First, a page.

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LLC Tax Distributions

Mark Dudley's Profile

LLC Distribution Tax Rate VariablesI work for an LLC that is looking to make partnerhip distributions to it's members to cover their tax liability from the LLC's income (this is okay per the Operating Agreement).  How should this transaction be accounted for?  Out of equity or as an expense?

Answers

Vikram Malkani
Title: Managing Principal
Company: Malkani Advisory
(Managing Principal, Malkani Advisory) |

This is return of equity and reduces members' capital balances

Mark Dudley
Title: Controller
Company: SalonQuest LLC
(Controller, SalonQuest LLC) |

That I what I thought, but I wanted to make sure. Thanks.

Andrew Ells
Title: Finance Manager
Company: Fitness EM, LLC
(Finance Manager, Fitness EM, LLC) |

How are you calculating your distributions?

What we do to calculate the distribution is use the K-1's and Add back interest Income and subtract Section 179 deductions.

Vikram Malkani
Title: Managing Principal
Company: Malkani Advisory
(Managing Principal, Malkani Advisory) |

When making a distribution to cover tax liabilities (operating agreements typically call for a distribution in such cases) it is usually calculated by applying the highest Federal tax rate to the taxable income attributable to members (some operating agreements include this as well).

Ken Kaufman
Title: CFO
Company: Community Dental Partners
LinkedIn Profile
(CFO, Community Dental Partners) |

Vikram,

I like your approach of using the highest Federal tax rate to the taxable income. Since the LLC is almost always taxed as a flow-through entity, the effective tax rates differ among each member. Using the highest federal tax rate for individuals is a fair way to approach this. It does not, however, account for state income tax. If members are in more than one state, then this causes more variability to the actual tax rate. Pick a rate for everyone and distribute accordingly.

Vikram Malkani
Title: Managing Principal
Company: Malkani Advisory
(Managing Principal, Malkani Advisory) |

Hi Ken,
It's exactly for the reason you say, tax rates differ for every member, so pick a rate and distribute to everybody based on that rate. Highest Federal tax rate seems to be the most common for good practical reasons. Good luck!

Robert Holland
Title:
Company:
(, ) |

First if a distribution and treated as a return of equity then their is no tax treatment shorterm. Only upon liquidation or member leaving will tax basis be affected.

I still am under the thought that if member paid in 1,000 to later shortly receive 1,500 that there would be a capital gain distribution.

Perhaps author can restate question for thought.
Return of capital does not have a tax affect on pass-through until member leaves or liquidation.

Topic Expert
Rick Bigelow
Title: C0O
Company: LSSM
(C0O, LSSM) |

I too would like clarification on the taxaxtion on the distributions. I am part of a group that just purchased a small company and a distribution to the shareholders is planned for early April. I am not sure all tax issues have been considered. Let's take one shareholder for example. They put in $336k and own roughly 37% of the company. They will receive a $37k distribution in April. Not knowing their respective tax bracket, and seeing that the distributions have not exceeded the initial $336k investment, what are the tax liabilities due, if any?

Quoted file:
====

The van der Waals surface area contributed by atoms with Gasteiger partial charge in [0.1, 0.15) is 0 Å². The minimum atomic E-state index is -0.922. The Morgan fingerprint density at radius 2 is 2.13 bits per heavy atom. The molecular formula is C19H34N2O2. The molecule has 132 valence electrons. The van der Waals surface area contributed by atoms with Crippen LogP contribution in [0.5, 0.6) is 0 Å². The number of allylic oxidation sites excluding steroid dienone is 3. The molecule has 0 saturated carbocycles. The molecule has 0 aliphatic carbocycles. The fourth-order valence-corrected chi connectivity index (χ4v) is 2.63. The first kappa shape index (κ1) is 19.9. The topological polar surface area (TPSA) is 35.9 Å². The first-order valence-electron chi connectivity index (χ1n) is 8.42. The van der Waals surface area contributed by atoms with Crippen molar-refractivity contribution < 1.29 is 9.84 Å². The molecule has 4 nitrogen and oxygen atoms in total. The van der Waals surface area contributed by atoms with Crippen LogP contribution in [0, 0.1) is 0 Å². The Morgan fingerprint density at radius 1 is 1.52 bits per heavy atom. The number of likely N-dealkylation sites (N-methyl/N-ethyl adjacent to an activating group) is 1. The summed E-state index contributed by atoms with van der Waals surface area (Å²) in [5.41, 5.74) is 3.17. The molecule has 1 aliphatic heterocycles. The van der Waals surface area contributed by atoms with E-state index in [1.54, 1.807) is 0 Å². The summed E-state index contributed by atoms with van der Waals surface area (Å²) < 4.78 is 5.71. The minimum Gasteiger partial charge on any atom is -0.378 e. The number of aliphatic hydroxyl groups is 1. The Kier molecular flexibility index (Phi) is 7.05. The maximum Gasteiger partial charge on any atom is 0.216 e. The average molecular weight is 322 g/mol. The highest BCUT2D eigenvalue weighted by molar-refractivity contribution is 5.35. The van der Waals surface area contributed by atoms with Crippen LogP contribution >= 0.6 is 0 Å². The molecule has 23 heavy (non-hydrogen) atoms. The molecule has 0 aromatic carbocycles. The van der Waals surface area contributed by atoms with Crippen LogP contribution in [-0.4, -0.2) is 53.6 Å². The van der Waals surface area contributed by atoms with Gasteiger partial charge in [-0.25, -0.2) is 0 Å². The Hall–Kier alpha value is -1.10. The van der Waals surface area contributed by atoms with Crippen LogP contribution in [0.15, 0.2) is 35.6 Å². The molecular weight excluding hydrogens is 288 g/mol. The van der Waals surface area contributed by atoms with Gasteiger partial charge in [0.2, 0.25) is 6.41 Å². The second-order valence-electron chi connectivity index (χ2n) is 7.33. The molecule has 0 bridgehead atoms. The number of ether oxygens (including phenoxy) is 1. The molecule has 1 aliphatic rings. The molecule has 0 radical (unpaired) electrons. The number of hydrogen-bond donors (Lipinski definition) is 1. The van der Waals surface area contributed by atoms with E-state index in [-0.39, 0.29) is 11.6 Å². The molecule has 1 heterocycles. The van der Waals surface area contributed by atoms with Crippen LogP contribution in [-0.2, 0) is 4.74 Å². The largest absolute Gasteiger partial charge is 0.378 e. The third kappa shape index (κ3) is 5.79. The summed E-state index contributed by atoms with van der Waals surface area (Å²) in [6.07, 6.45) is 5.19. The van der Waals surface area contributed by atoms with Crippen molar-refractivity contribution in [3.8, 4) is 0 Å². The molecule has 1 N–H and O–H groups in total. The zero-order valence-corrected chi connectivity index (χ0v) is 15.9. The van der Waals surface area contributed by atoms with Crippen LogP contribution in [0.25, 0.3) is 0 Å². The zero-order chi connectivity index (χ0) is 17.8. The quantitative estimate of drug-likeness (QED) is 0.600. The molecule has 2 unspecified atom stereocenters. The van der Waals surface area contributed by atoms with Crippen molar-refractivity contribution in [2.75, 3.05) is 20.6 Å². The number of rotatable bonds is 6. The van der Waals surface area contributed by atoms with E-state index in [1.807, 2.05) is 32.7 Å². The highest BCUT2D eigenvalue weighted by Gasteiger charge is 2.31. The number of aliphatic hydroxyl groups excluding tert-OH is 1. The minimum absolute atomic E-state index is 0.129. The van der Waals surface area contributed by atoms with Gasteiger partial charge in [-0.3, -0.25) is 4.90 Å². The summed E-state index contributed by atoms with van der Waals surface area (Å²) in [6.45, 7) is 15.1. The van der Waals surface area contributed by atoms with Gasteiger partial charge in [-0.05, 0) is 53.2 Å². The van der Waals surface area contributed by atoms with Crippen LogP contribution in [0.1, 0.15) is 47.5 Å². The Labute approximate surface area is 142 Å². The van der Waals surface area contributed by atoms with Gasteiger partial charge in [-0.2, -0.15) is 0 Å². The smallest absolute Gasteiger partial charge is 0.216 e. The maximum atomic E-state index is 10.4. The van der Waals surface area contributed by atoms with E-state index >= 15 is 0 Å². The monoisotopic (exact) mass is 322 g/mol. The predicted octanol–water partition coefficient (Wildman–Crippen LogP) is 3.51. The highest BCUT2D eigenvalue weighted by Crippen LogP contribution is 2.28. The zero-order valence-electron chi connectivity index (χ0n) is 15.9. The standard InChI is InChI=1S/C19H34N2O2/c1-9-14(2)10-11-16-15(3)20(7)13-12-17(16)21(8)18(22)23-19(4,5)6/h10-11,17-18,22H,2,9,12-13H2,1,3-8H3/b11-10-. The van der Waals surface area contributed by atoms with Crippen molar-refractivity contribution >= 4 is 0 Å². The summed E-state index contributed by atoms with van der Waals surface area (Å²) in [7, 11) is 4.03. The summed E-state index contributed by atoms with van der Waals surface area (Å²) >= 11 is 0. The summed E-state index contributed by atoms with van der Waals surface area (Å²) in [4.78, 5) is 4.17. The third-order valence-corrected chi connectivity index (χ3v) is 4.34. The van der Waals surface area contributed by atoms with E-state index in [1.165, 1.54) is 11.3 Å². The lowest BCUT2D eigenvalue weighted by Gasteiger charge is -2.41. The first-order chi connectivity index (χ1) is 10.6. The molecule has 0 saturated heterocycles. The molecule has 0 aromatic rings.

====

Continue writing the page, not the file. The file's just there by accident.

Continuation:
Wray Rives
Title: CPA CGMA
Company: Rives CPA PLLC
(CPA CGMA, Rives CPA PLLC) |

The tax is not really dependent on the balance of capital or loan accounts, but rather is determined by the earnings of the LLC and the form they have chosen for federal tax purposes. LLC's are generally taxed as either sole proprietorships, partnerships or S-corp, in all three forms any taxable income is passed through to the LLC members when it is earned. Generally the timing of member distributions will not impact income tax liability.

George Schaefer
Title: CFO
Company: Soltage, LLC
(CFO, Soltage, LLC) |

I work for a LLC and according to the underlying agreement all distributions are treated as a return of capital until the partners account reach zero, so there is no tax consequence.
After that they are treated witht he highest then applicable tax rate.

Vikram Malkani
Title: Managing Principal
Company: Malkani Advisory
(Managing Principal, Malkani Advisory) |

Wray Rives is absolutely right. The operating agreement may determine capital balances between members for a variety of internal reasons, including allocation of profits between them, but tax allocation to members is independent of distributions.

Michael Liccardo
Title: Interim CFO/VP Corp Dev
Company: Pandesa
(Interim CFO/VP Corp Dev, Pandesa) |

If the LLC distribution is greater than the member's contributed capital is the difference treated as capital gain?

Wray Rives
Title: CPA CGMA
Company: Rives CPA PLLC
(CPA CGMA, Rives CPA PLLC) |

Assuming this is an LLC taxed as a partnership, then distributions of cash or marketable securities in excess of the partner's basis is a capital gain to the LLC shareholder. Distribution of other appreciated assets is not a capital gain until the partner(shareholder) disposes of the assets.

Kirill B
Title: Finance Manager
Company: TheBroth Inc
(Finance Manager, TheBroth Inc) |

At the risk of repeating already answered question, the members of the LLC (treated as a partnership for tax purposes) are free to inject capital (say, their own personal savings) and withdraw that same amount of capital at any time for working capital capital needs or take advantage of growth opportunity? With no income/capital gains tax consequences? Is it different under AZ state law? Thank you!

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